Pitcher J.A. Happ, acquired by the New York Yankees in a trade late last week, has been diagnosed with hand, foot and mouth disease, becoming the second Major League Baseball pitcher afflicted over the last two weeks.
Happ was diagnosed with what the team said is a mild case; it is unclear how he came down with a viral disease most common among children under the age of 5. One possibility is that he was infected on a commercial cross-country flight after being traded Thursday by the Toronto Blue Jays.
“I got a call from our trainer,” General Manager Brian Cashman told reporters. “He said, ‘I’m not sure what’s going on here, but J.A. Happ has some complaints. He’s not feeling right, and he had noticed some blistering.’ ”
Mets pitcher Noah Syndergaard was the first player afflicted this summer. He was placed on the 10-day disabled list with the illness, which is highly contagious, on July 22 after a start at Yankee Stadium. The Mets believe Syndergaard came down with the disease when he visited a kids’ camp over the all-star break. Syndergaard is expected to be activated Wednesday.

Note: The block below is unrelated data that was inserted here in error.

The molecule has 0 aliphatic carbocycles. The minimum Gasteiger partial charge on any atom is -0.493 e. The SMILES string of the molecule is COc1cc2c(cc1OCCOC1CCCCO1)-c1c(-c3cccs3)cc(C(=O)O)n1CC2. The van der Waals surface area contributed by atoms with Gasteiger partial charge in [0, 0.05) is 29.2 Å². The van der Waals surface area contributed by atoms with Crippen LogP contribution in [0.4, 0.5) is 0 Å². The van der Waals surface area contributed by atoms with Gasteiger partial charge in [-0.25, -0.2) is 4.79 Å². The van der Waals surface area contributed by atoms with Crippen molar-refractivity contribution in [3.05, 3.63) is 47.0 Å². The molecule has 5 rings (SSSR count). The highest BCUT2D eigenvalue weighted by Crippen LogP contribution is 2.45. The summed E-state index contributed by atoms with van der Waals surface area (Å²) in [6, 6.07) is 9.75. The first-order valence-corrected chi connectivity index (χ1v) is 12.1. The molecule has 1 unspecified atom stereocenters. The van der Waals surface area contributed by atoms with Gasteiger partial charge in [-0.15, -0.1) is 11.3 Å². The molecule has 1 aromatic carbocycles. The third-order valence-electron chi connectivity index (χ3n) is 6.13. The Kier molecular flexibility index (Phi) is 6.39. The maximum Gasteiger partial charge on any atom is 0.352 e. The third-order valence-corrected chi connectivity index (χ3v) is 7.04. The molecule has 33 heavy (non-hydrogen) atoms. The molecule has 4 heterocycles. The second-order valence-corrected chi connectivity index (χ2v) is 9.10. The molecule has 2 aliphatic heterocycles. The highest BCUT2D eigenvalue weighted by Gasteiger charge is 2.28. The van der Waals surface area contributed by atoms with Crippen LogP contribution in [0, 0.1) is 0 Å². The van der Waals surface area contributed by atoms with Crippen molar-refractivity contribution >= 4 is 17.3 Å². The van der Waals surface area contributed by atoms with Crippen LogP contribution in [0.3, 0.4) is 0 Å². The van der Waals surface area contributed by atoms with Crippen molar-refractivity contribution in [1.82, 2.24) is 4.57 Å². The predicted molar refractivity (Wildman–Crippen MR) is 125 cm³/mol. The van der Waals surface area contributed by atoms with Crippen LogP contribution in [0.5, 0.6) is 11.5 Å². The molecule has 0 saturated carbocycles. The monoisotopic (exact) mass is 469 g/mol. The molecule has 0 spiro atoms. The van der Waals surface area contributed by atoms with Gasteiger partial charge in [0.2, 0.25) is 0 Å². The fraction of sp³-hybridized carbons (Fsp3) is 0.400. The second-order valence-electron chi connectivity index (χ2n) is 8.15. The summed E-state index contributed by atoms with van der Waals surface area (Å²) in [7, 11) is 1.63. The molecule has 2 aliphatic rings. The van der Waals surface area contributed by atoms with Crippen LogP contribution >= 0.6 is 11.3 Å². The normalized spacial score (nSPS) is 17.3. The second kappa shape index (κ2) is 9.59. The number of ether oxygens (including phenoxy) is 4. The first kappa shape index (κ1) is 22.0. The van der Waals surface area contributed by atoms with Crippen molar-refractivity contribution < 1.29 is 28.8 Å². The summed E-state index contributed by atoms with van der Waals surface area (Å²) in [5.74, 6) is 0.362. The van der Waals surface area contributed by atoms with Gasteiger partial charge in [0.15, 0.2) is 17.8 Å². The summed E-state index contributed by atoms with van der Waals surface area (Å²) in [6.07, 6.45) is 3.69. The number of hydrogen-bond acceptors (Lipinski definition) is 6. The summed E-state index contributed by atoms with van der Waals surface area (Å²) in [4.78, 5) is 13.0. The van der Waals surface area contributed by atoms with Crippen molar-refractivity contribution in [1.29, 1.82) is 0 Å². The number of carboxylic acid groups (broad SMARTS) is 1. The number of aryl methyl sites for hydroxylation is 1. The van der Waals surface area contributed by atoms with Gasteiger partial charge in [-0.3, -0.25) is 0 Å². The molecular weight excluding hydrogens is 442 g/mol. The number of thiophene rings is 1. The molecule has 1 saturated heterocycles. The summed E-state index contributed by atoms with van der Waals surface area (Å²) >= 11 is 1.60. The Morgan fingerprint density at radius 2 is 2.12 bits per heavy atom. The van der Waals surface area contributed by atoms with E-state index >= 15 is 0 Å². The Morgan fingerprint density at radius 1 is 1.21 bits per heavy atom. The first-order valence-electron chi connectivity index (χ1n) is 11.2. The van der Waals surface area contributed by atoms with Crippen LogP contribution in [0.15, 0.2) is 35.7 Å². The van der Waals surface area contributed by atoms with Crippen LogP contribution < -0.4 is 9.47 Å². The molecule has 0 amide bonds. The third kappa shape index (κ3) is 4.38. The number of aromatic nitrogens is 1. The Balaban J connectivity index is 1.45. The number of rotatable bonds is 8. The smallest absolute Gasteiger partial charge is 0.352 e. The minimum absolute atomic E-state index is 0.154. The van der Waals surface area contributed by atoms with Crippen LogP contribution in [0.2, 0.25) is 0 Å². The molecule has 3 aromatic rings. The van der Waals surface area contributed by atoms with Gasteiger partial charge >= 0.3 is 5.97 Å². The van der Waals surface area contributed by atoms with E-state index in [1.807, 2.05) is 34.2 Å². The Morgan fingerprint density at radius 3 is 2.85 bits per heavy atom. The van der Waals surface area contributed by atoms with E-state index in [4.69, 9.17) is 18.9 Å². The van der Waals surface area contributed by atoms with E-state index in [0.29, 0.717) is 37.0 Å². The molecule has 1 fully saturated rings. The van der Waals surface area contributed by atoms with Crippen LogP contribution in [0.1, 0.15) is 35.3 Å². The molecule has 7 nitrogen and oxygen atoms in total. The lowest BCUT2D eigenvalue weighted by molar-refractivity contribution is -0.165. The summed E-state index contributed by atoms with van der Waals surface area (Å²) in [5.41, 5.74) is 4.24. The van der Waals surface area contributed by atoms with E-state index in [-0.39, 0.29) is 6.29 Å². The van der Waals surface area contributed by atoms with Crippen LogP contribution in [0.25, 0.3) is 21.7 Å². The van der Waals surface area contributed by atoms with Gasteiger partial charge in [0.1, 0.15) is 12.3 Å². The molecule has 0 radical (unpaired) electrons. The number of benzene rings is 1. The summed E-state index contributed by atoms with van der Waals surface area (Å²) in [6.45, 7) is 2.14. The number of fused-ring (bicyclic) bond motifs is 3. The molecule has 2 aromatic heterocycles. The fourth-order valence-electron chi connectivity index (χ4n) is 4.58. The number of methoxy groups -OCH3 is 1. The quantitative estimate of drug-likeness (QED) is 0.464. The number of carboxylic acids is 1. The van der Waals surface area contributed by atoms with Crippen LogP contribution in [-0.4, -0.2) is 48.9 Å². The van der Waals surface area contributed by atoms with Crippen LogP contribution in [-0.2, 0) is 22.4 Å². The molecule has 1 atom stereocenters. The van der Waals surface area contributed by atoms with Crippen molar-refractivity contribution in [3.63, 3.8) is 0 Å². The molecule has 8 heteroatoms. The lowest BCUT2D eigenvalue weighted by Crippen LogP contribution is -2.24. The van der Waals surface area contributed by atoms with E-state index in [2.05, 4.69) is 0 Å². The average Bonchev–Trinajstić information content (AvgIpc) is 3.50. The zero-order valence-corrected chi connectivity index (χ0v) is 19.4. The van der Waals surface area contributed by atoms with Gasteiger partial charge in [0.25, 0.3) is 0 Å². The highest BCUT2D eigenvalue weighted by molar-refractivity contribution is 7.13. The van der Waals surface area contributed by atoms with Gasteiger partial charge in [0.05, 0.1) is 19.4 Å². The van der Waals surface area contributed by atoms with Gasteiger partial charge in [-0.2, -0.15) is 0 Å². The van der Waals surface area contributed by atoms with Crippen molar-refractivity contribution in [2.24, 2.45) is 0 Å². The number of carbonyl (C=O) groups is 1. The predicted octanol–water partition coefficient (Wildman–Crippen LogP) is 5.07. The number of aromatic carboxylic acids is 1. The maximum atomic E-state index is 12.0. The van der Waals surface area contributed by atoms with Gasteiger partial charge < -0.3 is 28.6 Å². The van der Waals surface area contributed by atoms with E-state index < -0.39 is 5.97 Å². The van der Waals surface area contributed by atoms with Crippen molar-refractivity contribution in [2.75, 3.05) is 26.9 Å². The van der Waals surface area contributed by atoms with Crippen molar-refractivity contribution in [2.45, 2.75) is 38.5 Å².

The Yankees do not, for now, plan to place Happ on the disabled list. Happ is 11-6 after winning his Yankees debut Sunday, and Cashman said he “probably” would be able to start against the Red Sox in the four-game series that begins Thursday at Fenway Park. He is scheduled to pitch Saturday.
“I can only convey to you what our internist who evaluated Happ conveyed to me,” Cashman said. “He feels currently this is a mild case, but he’ll stay connected. We’ll be in a better position [Wednesday] to evaluate whether this is toward the tail end of this thing or if it’s ramping up.”
For Syndergaard, one clue that he was ill came during a start in which the velocity of his pitches was low and he was having trouble breathing. Happ complained of blisters on his hands when he arrived at Yankee Stadium and was sent to New York Presbyterian Hospital. Symptoms, according to the Mayo Clinic, can include fever; sore throat; malaise; painful, blister-like lesions; and a red rash. Although people afflicted with the virus are most contagious during the first week, it can remain in the body for weeks after symptoms and signs are gone. Some people — especially adults — can pass the virus (often by coughing or sneezing) without showing any symptoms of the ailment.
“There’s no real treatment. You just monitor the patient and let the virus take its course,” Cashman said. “He’s still scheduled to start. That’s not something that as of now is in jeopardy as of yet. . . . [O]ur internist felt if everything is as is right now, he probably would be able to go on Saturday. But it’s a to-be-determined story.”
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